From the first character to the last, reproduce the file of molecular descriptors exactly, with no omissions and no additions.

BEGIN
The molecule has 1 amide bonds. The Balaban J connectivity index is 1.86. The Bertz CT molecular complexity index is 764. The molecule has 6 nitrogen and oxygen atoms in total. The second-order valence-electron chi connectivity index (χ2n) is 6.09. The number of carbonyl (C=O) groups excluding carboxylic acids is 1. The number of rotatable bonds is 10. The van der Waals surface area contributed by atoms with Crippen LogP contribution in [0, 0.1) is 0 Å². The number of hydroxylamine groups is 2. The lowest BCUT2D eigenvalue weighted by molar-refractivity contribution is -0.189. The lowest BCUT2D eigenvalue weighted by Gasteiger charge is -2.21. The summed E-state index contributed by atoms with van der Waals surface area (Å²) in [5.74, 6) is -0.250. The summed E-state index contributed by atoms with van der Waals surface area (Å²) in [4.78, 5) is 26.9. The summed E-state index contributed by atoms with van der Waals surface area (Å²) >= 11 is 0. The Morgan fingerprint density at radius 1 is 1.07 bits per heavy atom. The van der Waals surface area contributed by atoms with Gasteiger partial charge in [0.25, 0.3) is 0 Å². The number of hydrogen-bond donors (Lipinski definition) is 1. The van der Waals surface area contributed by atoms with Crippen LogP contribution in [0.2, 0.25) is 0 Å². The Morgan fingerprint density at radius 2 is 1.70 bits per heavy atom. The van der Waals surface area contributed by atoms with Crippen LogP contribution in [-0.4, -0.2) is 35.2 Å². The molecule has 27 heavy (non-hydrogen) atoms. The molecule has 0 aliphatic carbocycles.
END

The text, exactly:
The molecule has 1 amide bonds. The Balaban J connectivity index is 1.86. The Bertz CT molecular complexity index is 764. The molecule has 6 nitrogen and oxygen atoms in total. The second-order valence-electron chi connectivity index (χ2n) is 6.09. The number of carbonyl (C=O) groups excluding carboxylic acids is 1. The number of rotatable bonds is 10. The van der Waals surface area contributed by atoms with Crippen LogP contribution in [0, 0.1) is 0 Å². The number of hydroxylamine groups is 2. The lowest BCUT2D eigenvalue weighted by molar-refractivity contribution is -0.189. The lowest BCUT2D eigenvalue weighted by Gasteiger charge is -2.21. The summed E-state index contributed by atoms with van der Waals surface area (Å²) in [5.74, 6) is -0.250. The summed E-state index contributed by atoms with van der Waals surface area (Å²) in [4.78, 5) is 26.9. The summed E-state index contributed by atoms with van der Waals surface area (Å²) >= 11 is 0. The Morgan fingerprint density at radius 1 is 1.07 bits per heavy atom. The van der Waals surface area contributed by atoms with Gasteiger partial charge in [0.25, 0.3) is 0 Å². The number of hydrogen-bond donors (Lipinski definition) is 1. The van der Waals surface area contributed by atoms with Crippen LogP contribution in [0.2, 0.25) is 0 Å². The Morgan fingerprint density at radius 2 is 1.70 bits per heavy atom. The van der Waals surface area contributed by atoms with Crippen LogP contribution in [-0.4, -0.2) is 35.2 Å². The molecule has 27 heavy (non-hydrogen) atoms. The molecule has 0 aliphatic carbocycles.